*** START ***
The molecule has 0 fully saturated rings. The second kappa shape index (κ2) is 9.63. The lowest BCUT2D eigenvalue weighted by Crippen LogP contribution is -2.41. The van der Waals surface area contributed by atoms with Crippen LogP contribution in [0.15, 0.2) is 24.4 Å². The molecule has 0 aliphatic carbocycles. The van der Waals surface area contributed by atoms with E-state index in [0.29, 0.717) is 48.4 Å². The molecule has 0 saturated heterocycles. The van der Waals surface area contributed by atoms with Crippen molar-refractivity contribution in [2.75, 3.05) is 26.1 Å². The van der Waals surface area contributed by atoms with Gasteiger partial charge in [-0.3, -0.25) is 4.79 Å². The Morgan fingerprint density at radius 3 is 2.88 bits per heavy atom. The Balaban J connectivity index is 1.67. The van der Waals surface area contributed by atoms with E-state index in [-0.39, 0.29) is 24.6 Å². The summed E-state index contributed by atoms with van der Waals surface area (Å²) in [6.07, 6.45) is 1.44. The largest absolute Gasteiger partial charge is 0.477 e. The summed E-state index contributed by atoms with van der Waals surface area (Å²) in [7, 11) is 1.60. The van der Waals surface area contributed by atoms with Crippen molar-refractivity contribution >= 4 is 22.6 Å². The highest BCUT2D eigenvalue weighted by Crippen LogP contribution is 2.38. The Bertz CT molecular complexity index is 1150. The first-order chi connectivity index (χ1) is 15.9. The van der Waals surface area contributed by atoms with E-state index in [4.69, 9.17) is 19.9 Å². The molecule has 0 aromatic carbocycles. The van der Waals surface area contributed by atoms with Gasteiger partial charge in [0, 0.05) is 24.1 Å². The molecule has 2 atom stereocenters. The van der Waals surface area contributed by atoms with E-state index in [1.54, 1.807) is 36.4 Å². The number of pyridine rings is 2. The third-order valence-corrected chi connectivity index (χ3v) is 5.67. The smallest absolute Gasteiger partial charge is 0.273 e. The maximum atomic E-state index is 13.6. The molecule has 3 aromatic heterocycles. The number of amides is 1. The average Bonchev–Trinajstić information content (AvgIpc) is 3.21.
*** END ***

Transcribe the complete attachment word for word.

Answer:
The molecule has 0 fully saturated rings. The second kappa shape index (κ2) is 9.63. The lowest BCUT2D eigenvalue weighted by Crippen LogP contribution is -2.41. The van der Waals surface area contributed by atoms with Crippen LogP contribution in [0.15, 0.2) is 24.4 Å². The molecule has 0 aliphatic carbocycles. The van der Waals surface area contributed by atoms with E-state index in [0.29, 0.717) is 48.4 Å². The molecule has 0 saturated heterocycles. The van der Waals surface area contributed by atoms with Crippen molar-refractivity contribution in [2.75, 3.05) is 26.1 Å². The van der Waals surface area contributed by atoms with Gasteiger partial charge in [-0.3, -0.25) is 4.79 Å². The Morgan fingerprint density at radius 3 is 2.88 bits per heavy atom. The Balaban J connectivity index is 1.67. The van der Waals surface area contributed by atoms with E-state index in [-0.39, 0.29) is 24.6 Å². The summed E-state index contributed by atoms with van der Waals surface area (Å²) in [6.07, 6.45) is 1.44. The largest absolute Gasteiger partial charge is 0.477 e. The summed E-state index contributed by atoms with van der Waals surface area (Å²) in [7, 11) is 1.60. The van der Waals surface area contributed by atoms with Crippen molar-refractivity contribution >= 4 is 22.6 Å². The highest BCUT2D eigenvalue weighted by Crippen LogP contribution is 2.38. The Bertz CT molecular complexity index is 1150. The first-order chi connectivity index (χ1) is 15.9. The van der Waals surface area contributed by atoms with E-state index in [4.69, 9.17) is 19.9 Å². The molecule has 0 aromatic carbocycles. The van der Waals surface area contributed by atoms with Gasteiger partial charge in [0, 0.05) is 24.1 Å². The molecule has 2 atom stereocenters. The van der Waals surface area contributed by atoms with E-state index in [1.54, 1.807) is 36.4 Å². The number of pyridine rings is 2. The third-order valence-corrected chi connectivity index (χ3v) is 5.67. The smallest absolute Gasteiger partial charge is 0.273 e. The maximum atomic E-state index is 13.6. The molecule has 3 aromatic heterocycles. The number of amides is 1. The average Bonchev–Trinajstić information content (AvgIpc) is 3.21.